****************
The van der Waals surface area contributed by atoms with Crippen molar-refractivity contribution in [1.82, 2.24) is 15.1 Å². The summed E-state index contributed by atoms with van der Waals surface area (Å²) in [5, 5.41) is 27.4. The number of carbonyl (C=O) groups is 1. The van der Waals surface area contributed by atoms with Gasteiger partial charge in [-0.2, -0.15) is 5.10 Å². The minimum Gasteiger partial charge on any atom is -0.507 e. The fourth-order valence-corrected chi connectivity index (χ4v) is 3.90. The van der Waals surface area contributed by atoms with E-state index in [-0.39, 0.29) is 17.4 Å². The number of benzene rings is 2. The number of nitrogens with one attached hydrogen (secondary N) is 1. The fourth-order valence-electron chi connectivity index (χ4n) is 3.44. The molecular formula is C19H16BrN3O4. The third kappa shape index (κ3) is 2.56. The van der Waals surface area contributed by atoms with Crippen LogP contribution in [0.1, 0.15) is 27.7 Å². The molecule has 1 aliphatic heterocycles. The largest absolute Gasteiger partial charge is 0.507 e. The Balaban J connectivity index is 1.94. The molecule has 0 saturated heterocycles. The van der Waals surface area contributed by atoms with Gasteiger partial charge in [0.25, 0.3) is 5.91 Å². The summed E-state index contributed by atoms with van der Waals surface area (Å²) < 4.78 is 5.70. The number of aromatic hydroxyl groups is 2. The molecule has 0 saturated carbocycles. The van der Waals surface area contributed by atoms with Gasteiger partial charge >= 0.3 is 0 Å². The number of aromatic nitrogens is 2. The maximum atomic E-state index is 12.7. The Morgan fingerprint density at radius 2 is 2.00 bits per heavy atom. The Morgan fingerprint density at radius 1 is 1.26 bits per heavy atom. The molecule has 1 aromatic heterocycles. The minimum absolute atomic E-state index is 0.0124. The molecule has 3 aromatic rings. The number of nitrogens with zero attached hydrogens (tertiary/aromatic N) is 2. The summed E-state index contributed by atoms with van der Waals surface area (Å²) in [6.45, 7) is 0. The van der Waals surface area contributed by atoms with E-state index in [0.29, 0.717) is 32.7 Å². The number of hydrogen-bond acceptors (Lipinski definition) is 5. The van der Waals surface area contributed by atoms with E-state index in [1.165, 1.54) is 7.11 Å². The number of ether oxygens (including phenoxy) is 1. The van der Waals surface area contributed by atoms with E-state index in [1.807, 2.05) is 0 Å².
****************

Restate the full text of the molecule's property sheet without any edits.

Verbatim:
The van der Waals surface area contributed by atoms with Crippen molar-refractivity contribution in [1.82, 2.24) is 15.1 Å². The summed E-state index contributed by atoms with van der Waals surface area (Å²) in [5, 5.41) is 27.4. The number of carbonyl (C=O) groups is 1. The van der Waals surface area contributed by atoms with Gasteiger partial charge in [-0.2, -0.15) is 5.10 Å². The minimum Gasteiger partial charge on any atom is -0.507 e. The fourth-order valence-corrected chi connectivity index (χ4v) is 3.90. The van der Waals surface area contributed by atoms with E-state index in [-0.39, 0.29) is 17.4 Å². The number of benzene rings is 2. The number of nitrogens with one attached hydrogen (secondary N) is 1. The fourth-order valence-electron chi connectivity index (χ4n) is 3.44. The molecular formula is C19H16BrN3O4. The third kappa shape index (κ3) is 2.56. The van der Waals surface area contributed by atoms with Crippen LogP contribution in [0.1, 0.15) is 27.7 Å². The molecule has 1 aliphatic heterocycles. The largest absolute Gasteiger partial charge is 0.507 e. The Balaban J connectivity index is 1.94. The molecule has 0 saturated heterocycles. The van der Waals surface area contributed by atoms with Gasteiger partial charge in [0.25, 0.3) is 5.91 Å². The summed E-state index contributed by atoms with van der Waals surface area (Å²) < 4.78 is 5.70. The number of aromatic hydroxyl groups is 2. The molecule has 0 saturated carbocycles. The van der Waals surface area contributed by atoms with Gasteiger partial charge >= 0.3 is 0 Å². The number of aromatic nitrogens is 2. The maximum atomic E-state index is 12.7. The Morgan fingerprint density at radius 2 is 2.00 bits per heavy atom. The Morgan fingerprint density at radius 1 is 1.26 bits per heavy atom. The molecule has 1 aromatic heterocycles. The minimum absolute atomic E-state index is 0.0124. The molecule has 3 aromatic rings. The number of nitrogens with zero attached hydrogens (tertiary/aromatic N) is 2. The summed E-state index contributed by atoms with van der Waals surface area (Å²) in [6.45, 7) is 0. The van der Waals surface area contributed by atoms with E-state index in [0.29, 0.717) is 32.7 Å². The number of hydrogen-bond acceptors (Lipinski definition) is 5. The van der Waals surface area contributed by atoms with E-state index in [1.165, 1.54) is 7.11 Å². The number of ether oxygens (including phenoxy) is 1. The van der Waals surface area contributed by atoms with E-state index in [1.807, 2.05) is 0 Å².